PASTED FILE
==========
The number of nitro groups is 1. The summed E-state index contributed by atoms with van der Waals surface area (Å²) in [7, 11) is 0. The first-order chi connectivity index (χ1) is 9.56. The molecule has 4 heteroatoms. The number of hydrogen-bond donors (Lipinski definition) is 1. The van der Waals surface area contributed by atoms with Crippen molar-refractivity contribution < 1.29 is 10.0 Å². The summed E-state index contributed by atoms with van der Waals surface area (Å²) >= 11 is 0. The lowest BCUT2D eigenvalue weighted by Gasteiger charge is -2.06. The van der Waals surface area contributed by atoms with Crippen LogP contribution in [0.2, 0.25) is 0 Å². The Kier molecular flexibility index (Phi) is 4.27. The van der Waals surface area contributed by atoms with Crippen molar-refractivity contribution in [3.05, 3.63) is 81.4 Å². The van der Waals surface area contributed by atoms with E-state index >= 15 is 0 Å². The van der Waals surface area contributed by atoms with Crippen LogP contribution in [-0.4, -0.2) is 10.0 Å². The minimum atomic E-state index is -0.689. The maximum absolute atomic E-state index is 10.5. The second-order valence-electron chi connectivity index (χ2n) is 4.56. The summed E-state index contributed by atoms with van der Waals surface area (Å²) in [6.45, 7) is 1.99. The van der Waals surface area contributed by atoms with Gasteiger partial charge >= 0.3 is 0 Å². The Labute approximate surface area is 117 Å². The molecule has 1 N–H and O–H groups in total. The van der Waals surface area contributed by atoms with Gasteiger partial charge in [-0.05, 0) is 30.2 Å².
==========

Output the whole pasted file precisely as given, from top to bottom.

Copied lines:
The number of nitro groups is 1. The summed E-state index contributed by atoms with van der Waals surface area (Å²) in [7, 11) is 0. The first-order chi connectivity index (χ1) is 9.56. The molecule has 4 heteroatoms. The number of hydrogen-bond donors (Lipinski definition) is 1. The van der Waals surface area contributed by atoms with Crippen molar-refractivity contribution < 1.29 is 10.0 Å². The summed E-state index contributed by atoms with van der Waals surface area (Å²) >= 11 is 0. The lowest BCUT2D eigenvalue weighted by Gasteiger charge is -2.06. The van der Waals surface area contributed by atoms with Crippen LogP contribution in [0.2, 0.25) is 0 Å². The Kier molecular flexibility index (Phi) is 4.27. The van der Waals surface area contributed by atoms with Crippen molar-refractivity contribution in [3.05, 3.63) is 81.4 Å². The van der Waals surface area contributed by atoms with E-state index >= 15 is 0 Å². The van der Waals surface area contributed by atoms with Crippen LogP contribution in [-0.4, -0.2) is 10.0 Å². The minimum atomic E-state index is -0.689. The maximum absolute atomic E-state index is 10.5. The second-order valence-electron chi connectivity index (χ2n) is 4.56. The summed E-state index contributed by atoms with van der Waals surface area (Å²) in [6.45, 7) is 1.99. The van der Waals surface area contributed by atoms with Gasteiger partial charge >= 0.3 is 0 Å². The Labute approximate surface area is 117 Å². The molecule has 1 N–H and O–H groups in total. The van der Waals surface area contributed by atoms with Gasteiger partial charge in [-0.05, 0) is 30.2 Å².